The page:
Period of Random and big integers as iterators

• To: mathgroup at smc.vnet.net
• Subject: [mg40089] Period of Random and big integers as iterators
• From: lsczan at concentric.net
• Date: Wed, 19 Mar 2003 03:24:51 -0500 (EST)
• Reply-to: lsczan at concentric.net
• Sender: owner-wri-mathgroup at wolfram.com

```Hi,

Mathematica's documentation offers this description for the implementation of
Random:

- Random uses the Wolfram rule 30 cellular automaton generator for
integers.
- It uses a Marsaglia­Zaman subtract­with­borrow generator for real
numbers.

Random is relatively fast. On my machine it it takes 0.321 s to
compute 10^6 (pseudo) random numbers. I am interested how long is the
period for the algorithm used by Random. If the period is, say 2^32,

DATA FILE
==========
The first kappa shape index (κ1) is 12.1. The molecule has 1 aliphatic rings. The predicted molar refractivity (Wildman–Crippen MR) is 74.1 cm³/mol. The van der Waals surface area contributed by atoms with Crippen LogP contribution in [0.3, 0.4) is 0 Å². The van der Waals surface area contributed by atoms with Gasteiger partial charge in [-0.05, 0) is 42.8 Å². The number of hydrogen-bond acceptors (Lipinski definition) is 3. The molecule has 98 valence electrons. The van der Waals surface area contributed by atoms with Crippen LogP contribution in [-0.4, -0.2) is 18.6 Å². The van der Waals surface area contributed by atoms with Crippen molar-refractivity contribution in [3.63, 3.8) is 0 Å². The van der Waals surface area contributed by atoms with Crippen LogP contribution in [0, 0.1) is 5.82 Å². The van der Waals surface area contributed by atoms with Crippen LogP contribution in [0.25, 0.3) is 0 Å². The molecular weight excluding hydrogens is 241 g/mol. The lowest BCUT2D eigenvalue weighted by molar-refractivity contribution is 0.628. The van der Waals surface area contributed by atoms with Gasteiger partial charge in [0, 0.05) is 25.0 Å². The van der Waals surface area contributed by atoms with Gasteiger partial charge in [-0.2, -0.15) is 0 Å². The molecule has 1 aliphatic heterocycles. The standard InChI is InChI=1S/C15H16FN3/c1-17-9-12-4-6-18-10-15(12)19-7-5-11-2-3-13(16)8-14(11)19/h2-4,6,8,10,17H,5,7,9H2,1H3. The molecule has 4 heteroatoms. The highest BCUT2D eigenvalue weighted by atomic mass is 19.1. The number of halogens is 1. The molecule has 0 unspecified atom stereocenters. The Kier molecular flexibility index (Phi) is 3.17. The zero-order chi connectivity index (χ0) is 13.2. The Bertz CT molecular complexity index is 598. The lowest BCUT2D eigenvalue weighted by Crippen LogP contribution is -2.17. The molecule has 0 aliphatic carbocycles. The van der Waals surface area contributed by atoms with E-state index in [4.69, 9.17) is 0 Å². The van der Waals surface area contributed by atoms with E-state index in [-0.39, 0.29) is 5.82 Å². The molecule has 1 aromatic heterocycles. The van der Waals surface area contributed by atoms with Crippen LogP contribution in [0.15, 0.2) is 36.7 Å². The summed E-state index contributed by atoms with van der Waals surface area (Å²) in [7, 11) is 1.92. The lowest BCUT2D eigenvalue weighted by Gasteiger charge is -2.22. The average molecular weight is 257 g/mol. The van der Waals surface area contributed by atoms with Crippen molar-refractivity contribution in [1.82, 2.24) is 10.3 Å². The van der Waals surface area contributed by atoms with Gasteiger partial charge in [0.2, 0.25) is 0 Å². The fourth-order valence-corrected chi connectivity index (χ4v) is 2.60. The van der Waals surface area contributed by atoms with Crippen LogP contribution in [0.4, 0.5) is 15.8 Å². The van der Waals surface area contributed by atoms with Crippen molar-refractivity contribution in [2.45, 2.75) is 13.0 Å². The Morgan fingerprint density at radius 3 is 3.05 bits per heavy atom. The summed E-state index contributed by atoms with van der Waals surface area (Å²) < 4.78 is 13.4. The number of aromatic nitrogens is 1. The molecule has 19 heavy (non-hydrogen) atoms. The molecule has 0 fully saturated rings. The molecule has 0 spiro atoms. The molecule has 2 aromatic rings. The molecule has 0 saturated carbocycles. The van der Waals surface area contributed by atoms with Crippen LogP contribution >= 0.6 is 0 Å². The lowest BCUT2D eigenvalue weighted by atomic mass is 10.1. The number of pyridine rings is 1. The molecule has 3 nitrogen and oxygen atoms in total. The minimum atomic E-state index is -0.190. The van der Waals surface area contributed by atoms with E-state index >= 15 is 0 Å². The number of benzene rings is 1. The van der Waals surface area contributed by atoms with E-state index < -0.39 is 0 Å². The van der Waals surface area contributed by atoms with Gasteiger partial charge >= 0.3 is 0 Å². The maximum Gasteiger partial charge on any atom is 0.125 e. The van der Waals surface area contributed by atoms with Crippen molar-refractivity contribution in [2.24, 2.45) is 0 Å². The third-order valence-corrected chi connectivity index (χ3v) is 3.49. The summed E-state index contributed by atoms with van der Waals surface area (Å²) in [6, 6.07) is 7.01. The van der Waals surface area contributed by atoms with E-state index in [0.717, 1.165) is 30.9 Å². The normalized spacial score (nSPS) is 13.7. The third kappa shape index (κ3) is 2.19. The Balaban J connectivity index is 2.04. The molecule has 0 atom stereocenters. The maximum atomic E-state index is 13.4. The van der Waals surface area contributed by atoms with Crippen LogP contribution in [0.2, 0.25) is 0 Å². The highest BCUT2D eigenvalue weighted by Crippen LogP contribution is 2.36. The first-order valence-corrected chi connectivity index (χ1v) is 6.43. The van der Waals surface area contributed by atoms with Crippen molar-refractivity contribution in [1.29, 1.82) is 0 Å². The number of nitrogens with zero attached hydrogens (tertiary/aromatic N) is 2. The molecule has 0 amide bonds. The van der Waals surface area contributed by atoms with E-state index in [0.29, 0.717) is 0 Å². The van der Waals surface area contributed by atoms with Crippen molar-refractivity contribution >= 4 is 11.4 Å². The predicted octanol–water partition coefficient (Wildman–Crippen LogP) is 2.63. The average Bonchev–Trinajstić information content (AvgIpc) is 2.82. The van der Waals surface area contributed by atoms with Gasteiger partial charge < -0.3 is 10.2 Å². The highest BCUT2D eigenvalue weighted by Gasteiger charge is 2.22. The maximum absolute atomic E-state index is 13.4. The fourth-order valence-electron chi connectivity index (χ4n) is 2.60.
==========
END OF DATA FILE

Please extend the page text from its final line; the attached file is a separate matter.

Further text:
then my machine would exhaust it in 2^32/10^6 0.321 / 60 = 22.9781
minutes. I made an experiment that apparently exposes some limitations
of Mathematica.

In:=
SeedRandom

In:=
x = Random[]

Out=
0.786599

In:=
count = 1;

In:=
While[True,
count++;
If[Random[]== x, Print[count]; Break[]]]

Internal counter overflow.
Some expression evaluations may not run to their
final fixed points.  Try redoing your computation
on a 64-bit enhanced version of Mathematica.

It looks like While can go through a limited number of loops.
Similarly, I got the following error for Do.

In:=
Do[1, {2147483648}]

Do::iterb: Iterator {2147483648} does not have appropriate bounds.

Apparently, the maximum value for the iterator is 2^31-1 = 2147483647,
because
Do[1, {2147483648-1}]
actually works.

Does anybody know:

1. What is the period for Random[]?

2. Is it possible to use big integers as iterators in Mathematica?

Thanks,

LS

```

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